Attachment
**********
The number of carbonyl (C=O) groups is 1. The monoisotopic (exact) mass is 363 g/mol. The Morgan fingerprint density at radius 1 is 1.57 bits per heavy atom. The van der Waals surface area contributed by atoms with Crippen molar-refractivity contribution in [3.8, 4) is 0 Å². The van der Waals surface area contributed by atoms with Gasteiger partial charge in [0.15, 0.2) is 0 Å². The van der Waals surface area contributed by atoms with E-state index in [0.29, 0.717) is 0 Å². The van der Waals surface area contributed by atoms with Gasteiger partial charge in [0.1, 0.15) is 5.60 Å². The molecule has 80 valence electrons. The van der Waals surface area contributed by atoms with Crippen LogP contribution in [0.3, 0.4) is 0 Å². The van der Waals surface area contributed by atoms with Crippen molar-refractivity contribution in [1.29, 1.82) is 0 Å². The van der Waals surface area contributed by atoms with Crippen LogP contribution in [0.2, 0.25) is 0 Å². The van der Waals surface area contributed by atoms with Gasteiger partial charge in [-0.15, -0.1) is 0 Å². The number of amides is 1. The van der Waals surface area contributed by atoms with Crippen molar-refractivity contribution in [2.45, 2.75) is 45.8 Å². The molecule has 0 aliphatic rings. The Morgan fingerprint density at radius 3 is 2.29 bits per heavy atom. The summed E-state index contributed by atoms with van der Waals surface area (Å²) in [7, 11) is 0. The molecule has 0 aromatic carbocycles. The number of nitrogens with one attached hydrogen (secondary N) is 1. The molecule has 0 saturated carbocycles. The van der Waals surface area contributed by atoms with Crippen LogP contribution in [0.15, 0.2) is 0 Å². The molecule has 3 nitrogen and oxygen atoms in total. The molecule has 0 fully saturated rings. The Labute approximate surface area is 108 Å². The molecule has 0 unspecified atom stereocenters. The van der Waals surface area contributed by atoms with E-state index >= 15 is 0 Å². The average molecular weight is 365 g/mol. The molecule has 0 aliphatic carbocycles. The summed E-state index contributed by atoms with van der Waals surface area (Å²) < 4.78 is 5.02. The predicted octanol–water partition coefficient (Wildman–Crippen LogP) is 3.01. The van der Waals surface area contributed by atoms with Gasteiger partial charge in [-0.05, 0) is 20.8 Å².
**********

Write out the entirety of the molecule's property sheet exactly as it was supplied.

The number of carbonyl (C=O) groups is 1. The monoisotopic (exact) mass is 363 g/mol. The Morgan fingerprint density at radius 1 is 1.57 bits per heavy atom. The van der Waals surface area contributed by atoms with Crippen molar-refractivity contribution in [3.8, 4) is 0 Å². The van der Waals surface area contributed by atoms with Gasteiger partial charge in [0.15, 0.2) is 0 Å². The van der Waals surface area contributed by atoms with E-state index in [0.29, 0.717) is 0 Å². The van der Waals surface area contributed by atoms with Gasteiger partial charge in [0.1, 0.15) is 5.60 Å². The molecule has 80 valence electrons. The van der Waals surface area contributed by atoms with Crippen LogP contribution in [0.3, 0.4) is 0 Å². The van der Waals surface area contributed by atoms with Crippen molar-refractivity contribution in [1.29, 1.82) is 0 Å². The van der Waals surface area contributed by atoms with Crippen LogP contribution in [0.2, 0.25) is 0 Å². The van der Waals surface area contributed by atoms with Gasteiger partial charge in [-0.15, -0.1) is 0 Å². The number of amides is 1. The van der Waals surface area contributed by atoms with Crippen molar-refractivity contribution in [2.45, 2.75) is 45.8 Å². The molecule has 0 aliphatic rings. The Morgan fingerprint density at radius 3 is 2.29 bits per heavy atom. The summed E-state index contributed by atoms with van der Waals surface area (Å²) in [7, 11) is 0. The molecule has 0 aromatic carbocycles. The number of nitrogens with one attached hydrogen (secondary N) is 1. The molecule has 0 saturated carbocycles. The van der Waals surface area contributed by atoms with Crippen LogP contribution in [0.15, 0.2) is 0 Å². The molecule has 3 nitrogen and oxygen atoms in total. The molecule has 0 fully saturated rings. The Labute approximate surface area is 108 Å². The molecule has 0 unspecified atom stereocenters. The van der Waals surface area contributed by atoms with E-state index >= 15 is 0 Å². The average molecular weight is 365 g/mol. The molecule has 0 aliphatic carbocycles. The summed E-state index contributed by atoms with van der Waals surface area (Å²) < 4.78 is 5.02. The predicted octanol–water partition coefficient (Wildman–Crippen LogP) is 3.01. The van der Waals surface area contributed by atoms with Gasteiger partial charge in [-0.05, 0) is 20.8 Å².